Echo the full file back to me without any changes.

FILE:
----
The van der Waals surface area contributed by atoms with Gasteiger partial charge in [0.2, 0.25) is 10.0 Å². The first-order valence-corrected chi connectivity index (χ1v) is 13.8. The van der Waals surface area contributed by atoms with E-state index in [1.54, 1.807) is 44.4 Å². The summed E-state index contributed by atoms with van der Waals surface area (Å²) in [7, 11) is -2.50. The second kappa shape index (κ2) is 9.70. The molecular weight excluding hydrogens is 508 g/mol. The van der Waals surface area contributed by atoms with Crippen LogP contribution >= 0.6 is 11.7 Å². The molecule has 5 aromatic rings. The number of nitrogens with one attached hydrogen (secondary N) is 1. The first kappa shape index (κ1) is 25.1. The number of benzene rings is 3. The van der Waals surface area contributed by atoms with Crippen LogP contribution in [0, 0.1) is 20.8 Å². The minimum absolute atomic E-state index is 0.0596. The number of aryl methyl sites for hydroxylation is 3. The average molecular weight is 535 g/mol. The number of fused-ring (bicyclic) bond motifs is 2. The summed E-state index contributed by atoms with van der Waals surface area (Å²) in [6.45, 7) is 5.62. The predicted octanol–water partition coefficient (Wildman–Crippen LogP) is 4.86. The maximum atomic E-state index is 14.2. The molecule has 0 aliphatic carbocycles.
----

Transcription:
The van der Waals surface area contributed by atoms with Gasteiger partial charge in [0.2, 0.25) is 10.0 Å². The first-order valence-corrected chi connectivity index (χ1v) is 13.8. The van der Waals surface area contributed by atoms with E-state index in [1.54, 1.807) is 44.4 Å². The summed E-state index contributed by atoms with van der Waals surface area (Å²) in [7, 11) is -2.50. The second kappa shape index (κ2) is 9.70. The molecular weight excluding hydrogens is 508 g/mol. The van der Waals surface area contributed by atoms with Crippen LogP contribution >= 0.6 is 11.7 Å². The molecule has 5 aromatic rings. The number of nitrogens with one attached hydrogen (secondary N) is 1. The first kappa shape index (κ1) is 25.1. The number of benzene rings is 3. The van der Waals surface area contributed by atoms with Crippen LogP contribution in [0, 0.1) is 20.8 Å². The minimum absolute atomic E-state index is 0.0596. The number of aryl methyl sites for hydroxylation is 3. The average molecular weight is 535 g/mol. The number of fused-ring (bicyclic) bond motifs is 2. The summed E-state index contributed by atoms with van der Waals surface area (Å²) in [6.45, 7) is 5.62. The predicted octanol–water partition coefficient (Wildman–Crippen LogP) is 4.86. The maximum atomic E-state index is 14.2. The molecule has 0 aliphatic carbocycles.